• The current findings should be taken into account in the training of MBCT therapists.

https://www.ncbi.nlm.nih.gov/pmc/articles/PMC6680267/

 

Improve the Psychological and Physical Health of Myeloproliferative Neoplasm Patients with a Smartphone Mindfulness App

Improve the Psychological and Physical Health of Myeloproliferative Neoplasm Patients with a Smartphone Mindfulness App

 

By John M. de Castro, Ph.D.

 

“Even with an app, mindfulness takes practice. Like playing an instrument or a sport, the more you practice, the better you get and the more you get out of it. . . Whatever you try, mindfulness training is considered very safe, and has a good chance of increasing your happiness and peacefulness, and reducing your depression, anxiety, and stress.” – James Cartreine

 

Myeloproliferative Neoplasms (MPNs) are blood cancers that occur when the body makes too many white or red blood cells, or platelets” (Cancer Support Community). It typically occurs in older adults and is fairly rare (1-2 cases/100,000 per year) and has a very high survival rate. It produces a variety of psychological and physical symptoms including fatigue, anxiety, depression, pain, and sleep disturbance, reduced physical, social, and cognitive functioning resulting in a reduced quality of life.

 

Mindfulness training has been shown through extensive research to be effective in improving physical and psychological health including fatigue, anxiety, depression, pain, and sleep disturbance, and improves physical, social, and cognitive functioning as well as quality of life in cancer patients. The vast majority of the mindfulness training techniques, however, require a trained therapist. This results in costs that many patients can’t afford. In addition, the participants must be available to attend multiple sessions at particular scheduled times that may or may not be compatible with their busy schedules and at locations that may not be convenient.

 

As an alternative, Apps for smartphones have been developed. These have tremendous advantages in decreasing costs, making training schedules much more flexible, and eliminating the need to go repeatedly to specific locations. But the question arises as to the effectiveness of these Apps in relieving the psychological and physical symptoms of cancer and improving their quality of life.

 

In today’s Research News article “Smartphone-Based Meditation for c: Feasibility Study to Inform Future Trials.” (See summary below or view the full text of the study at: https://www.ncbi.nlm.nih.gov/pmc/articles/PMC6658299/), Huberty and colleagues recruited Myeloproliferative Neoplasm Patients and randomly assigned them to either to receive 4 weeks of mindfulness training including 10 minutes of meditation per day via a smartphone app (“Calm”) followed by mindfulness training via another smartphone app (“10% Happier App”), the 2 apps in reverse order, education about Myeloproliferative Neoplasm followed by “10% Happier App”, or education followed by “Calm” app. They were measured before and after training and for Myeloproliferative Neoplasm symptoms, fatigue, anxiety, depression, pain, sleep disturbance, sexual function, health, and quality of life.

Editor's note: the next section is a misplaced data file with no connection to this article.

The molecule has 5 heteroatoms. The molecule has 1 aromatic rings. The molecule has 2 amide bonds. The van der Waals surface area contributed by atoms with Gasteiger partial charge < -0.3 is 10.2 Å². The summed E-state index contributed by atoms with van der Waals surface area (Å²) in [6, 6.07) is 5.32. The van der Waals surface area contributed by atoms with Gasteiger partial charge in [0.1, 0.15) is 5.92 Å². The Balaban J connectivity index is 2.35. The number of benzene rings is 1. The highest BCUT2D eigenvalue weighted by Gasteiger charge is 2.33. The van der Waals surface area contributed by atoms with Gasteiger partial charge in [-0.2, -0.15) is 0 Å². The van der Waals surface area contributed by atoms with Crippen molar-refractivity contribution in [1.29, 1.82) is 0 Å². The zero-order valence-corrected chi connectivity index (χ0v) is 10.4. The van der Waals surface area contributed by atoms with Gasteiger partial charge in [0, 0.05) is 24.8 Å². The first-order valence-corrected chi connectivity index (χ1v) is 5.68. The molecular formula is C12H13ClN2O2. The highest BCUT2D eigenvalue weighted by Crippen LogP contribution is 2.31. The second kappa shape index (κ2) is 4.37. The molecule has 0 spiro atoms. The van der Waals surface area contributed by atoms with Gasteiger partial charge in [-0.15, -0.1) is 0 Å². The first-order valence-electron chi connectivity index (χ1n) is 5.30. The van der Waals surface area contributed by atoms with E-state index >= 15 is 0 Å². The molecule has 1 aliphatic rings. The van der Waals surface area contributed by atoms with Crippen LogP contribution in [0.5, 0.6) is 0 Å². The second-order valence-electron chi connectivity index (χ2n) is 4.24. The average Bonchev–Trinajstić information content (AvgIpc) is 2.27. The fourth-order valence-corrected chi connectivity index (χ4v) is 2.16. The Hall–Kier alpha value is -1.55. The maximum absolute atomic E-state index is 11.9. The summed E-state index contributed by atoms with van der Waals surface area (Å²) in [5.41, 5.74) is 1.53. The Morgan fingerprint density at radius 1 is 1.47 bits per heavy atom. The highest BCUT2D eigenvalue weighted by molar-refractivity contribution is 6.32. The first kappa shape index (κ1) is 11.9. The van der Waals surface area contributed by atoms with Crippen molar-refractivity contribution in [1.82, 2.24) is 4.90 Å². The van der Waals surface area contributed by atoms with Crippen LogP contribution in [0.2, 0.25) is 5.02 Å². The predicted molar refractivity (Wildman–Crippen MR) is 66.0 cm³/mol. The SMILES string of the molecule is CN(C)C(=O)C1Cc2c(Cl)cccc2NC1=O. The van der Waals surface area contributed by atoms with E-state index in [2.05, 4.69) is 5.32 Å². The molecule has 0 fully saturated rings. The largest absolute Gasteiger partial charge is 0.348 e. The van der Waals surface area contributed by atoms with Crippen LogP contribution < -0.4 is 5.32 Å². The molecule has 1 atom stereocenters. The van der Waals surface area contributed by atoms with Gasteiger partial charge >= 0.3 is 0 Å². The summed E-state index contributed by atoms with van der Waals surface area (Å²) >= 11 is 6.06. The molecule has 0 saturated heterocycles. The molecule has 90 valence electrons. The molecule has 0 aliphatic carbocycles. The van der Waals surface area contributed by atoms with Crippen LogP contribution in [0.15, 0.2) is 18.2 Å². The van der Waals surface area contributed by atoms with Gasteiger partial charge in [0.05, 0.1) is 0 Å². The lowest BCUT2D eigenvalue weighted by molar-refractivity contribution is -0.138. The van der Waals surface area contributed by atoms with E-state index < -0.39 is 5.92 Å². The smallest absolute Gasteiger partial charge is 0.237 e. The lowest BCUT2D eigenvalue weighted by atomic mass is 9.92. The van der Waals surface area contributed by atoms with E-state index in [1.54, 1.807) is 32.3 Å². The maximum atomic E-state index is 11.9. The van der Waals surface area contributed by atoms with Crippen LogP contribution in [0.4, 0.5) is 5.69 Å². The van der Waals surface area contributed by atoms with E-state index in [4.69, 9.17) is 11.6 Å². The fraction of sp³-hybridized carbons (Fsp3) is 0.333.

They found that the participants used the “Calm” App to a significantly greater extent and enjoyed it more than the “10% Happier” App. But following mindfulness training with both apps there were significant improvements. For the “10% Happier” App after training there were significant increases in health, and mental health and decreases in fatigue, anxiety, depression, and sleep disturbance. For the “Calm” App after training there were significant increases in health, and decreases in Myeloproliferative Neoplasm symptoms, fatigue, depression, vaginal discomfort, and sleep disturbance.

 

This was a relatively small pilot study that demonstrated the feasibility and efficacy of mindfulness training smartphone apps for the treatment of Myeloproliferative Neoplasm patients. It would appear that the “Calm” App is the preferred app. But both were effective in producing benefits. The improvements were significant and helpful in relieving the suffering of the patients. This is important as the use of smartphone apps makes it easier, more convenient, and more cost effective to provide mindfulness training to a wide swath of Myeloproliferative Neoplasm patients thus maximizing the utilization of mindfulness training for the improvement of the symptoms of patients with Myeloproliferative Neoplasm.

 

So, improve the psychological and physical health of myeloproliferative neoplasm patients with a smartphone mindfulness app.

 

“So how can this practice of mindfulness help people with cancer? . . . Routinely, we see large and meaningful improvements in mood, stress levels, depression, anger, worry, and rumination. We also see people having an increased sense of meaning and purpose in life, better sleep, and more energy, as well as displaying biological changes like a healthier pattern of stress hormones and less inflammation in the immune system.” – Linda Carlson

 

CMCS – Center for Mindfulness and Contemplative Studies

 

This and other Contemplative Studies posts are also available on Google+ https://plus.google.com/106784388191201299496/posts and on Twitter @MindfulResearch

 

Study Summary